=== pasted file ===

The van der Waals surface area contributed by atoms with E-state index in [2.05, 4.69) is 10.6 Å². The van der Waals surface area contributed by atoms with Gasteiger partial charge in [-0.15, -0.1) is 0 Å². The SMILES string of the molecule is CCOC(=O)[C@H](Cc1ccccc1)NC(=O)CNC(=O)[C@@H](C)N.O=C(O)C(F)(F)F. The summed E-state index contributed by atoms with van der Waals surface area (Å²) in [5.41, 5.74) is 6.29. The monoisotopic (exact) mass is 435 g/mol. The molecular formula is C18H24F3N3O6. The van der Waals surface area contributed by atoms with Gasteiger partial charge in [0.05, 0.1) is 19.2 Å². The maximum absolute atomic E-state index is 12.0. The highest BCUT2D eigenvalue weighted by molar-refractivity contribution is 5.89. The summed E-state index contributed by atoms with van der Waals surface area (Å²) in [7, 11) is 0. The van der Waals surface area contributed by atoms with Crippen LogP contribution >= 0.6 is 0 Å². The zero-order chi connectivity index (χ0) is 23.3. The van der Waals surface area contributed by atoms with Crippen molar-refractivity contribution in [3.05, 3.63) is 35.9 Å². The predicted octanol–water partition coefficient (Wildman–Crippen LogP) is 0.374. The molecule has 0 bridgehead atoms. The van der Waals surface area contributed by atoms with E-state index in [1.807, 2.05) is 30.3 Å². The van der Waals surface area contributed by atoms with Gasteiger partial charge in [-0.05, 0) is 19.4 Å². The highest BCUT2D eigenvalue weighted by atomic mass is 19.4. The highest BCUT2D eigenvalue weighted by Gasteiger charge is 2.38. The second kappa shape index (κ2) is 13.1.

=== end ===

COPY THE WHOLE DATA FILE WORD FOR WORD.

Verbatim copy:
The van der Waals surface area contributed by atoms with E-state index in [2.05, 4.69) is 10.6 Å². The van der Waals surface area contributed by atoms with Gasteiger partial charge in [-0.15, -0.1) is 0 Å². The SMILES string of the molecule is CCOC(=O)[C@H](Cc1ccccc1)NC(=O)CNC(=O)[C@@H](C)N.O=C(O)C(F)(F)F. The summed E-state index contributed by atoms with van der Waals surface area (Å²) in [5.41, 5.74) is 6.29. The monoisotopic (exact) mass is 435 g/mol. The molecular formula is C18H24F3N3O6. The van der Waals surface area contributed by atoms with Gasteiger partial charge in [0.05, 0.1) is 19.2 Å². The maximum absolute atomic E-state index is 12.0. The highest BCUT2D eigenvalue weighted by molar-refractivity contribution is 5.89. The summed E-state index contributed by atoms with van der Waals surface area (Å²) in [7, 11) is 0. The van der Waals surface area contributed by atoms with Crippen LogP contribution >= 0.6 is 0 Å². The zero-order chi connectivity index (χ0) is 23.3. The van der Waals surface area contributed by atoms with Crippen molar-refractivity contribution in [3.05, 3.63) is 35.9 Å². The predicted octanol–water partition coefficient (Wildman–Crippen LogP) is 0.374. The molecule has 0 bridgehead atoms. The van der Waals surface area contributed by atoms with E-state index in [1.807, 2.05) is 30.3 Å². The van der Waals surface area contributed by atoms with Gasteiger partial charge in [-0.05, 0) is 19.4 Å². The highest BCUT2D eigenvalue weighted by atomic mass is 19.4. The highest BCUT2D eigenvalue weighted by Gasteiger charge is 2.38. The second kappa shape index (κ2) is 13.1.